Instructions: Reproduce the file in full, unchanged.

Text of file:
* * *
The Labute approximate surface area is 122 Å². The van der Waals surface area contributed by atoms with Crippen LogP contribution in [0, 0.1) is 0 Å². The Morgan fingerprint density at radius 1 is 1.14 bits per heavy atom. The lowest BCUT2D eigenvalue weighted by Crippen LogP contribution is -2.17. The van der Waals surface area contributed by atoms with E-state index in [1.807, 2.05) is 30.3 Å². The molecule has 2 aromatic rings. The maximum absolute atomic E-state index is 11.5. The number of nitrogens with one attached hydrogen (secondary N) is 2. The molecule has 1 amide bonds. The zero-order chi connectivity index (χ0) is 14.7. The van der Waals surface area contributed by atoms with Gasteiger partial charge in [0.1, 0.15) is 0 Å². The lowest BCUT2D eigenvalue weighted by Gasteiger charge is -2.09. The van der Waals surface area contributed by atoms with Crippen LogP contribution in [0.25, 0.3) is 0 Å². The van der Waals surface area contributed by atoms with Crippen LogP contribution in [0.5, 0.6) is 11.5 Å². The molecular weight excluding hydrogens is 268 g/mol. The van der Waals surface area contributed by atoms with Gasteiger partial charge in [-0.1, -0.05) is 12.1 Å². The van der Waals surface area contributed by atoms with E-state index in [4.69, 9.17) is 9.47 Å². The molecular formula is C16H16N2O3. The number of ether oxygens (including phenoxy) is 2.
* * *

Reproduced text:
The Labute approximate surface area is 122 Å². The van der Waals surface area contributed by atoms with Crippen LogP contribution in [0, 0.1) is 0 Å². The Morgan fingerprint density at radius 1 is 1.14 bits per heavy atom. The lowest BCUT2D eigenvalue weighted by Crippen LogP contribution is -2.17. The van der Waals surface area contributed by atoms with E-state index in [1.807, 2.05) is 30.3 Å². The molecule has 2 aromatic rings. The maximum absolute atomic E-state index is 11.5. The number of nitrogens with one attached hydrogen (secondary N) is 2. The molecule has 1 amide bonds. The zero-order chi connectivity index (χ0) is 14.7. The van der Waals surface area contributed by atoms with Gasteiger partial charge in [0.1, 0.15) is 0 Å². The lowest BCUT2D eigenvalue weighted by Gasteiger charge is -2.09. The van der Waals surface area contributed by atoms with Crippen LogP contribution in [0.25, 0.3) is 0 Å². The van der Waals surface area contributed by atoms with Crippen LogP contribution in [0.5, 0.6) is 11.5 Å². The molecular weight excluding hydrogens is 268 g/mol. The van der Waals surface area contributed by atoms with Gasteiger partial charge in [-0.1, -0.05) is 12.1 Å². The van der Waals surface area contributed by atoms with E-state index in [4.69, 9.17) is 9.47 Å². The molecular formula is C16H16N2O3. The number of ether oxygens (including phenoxy) is 2.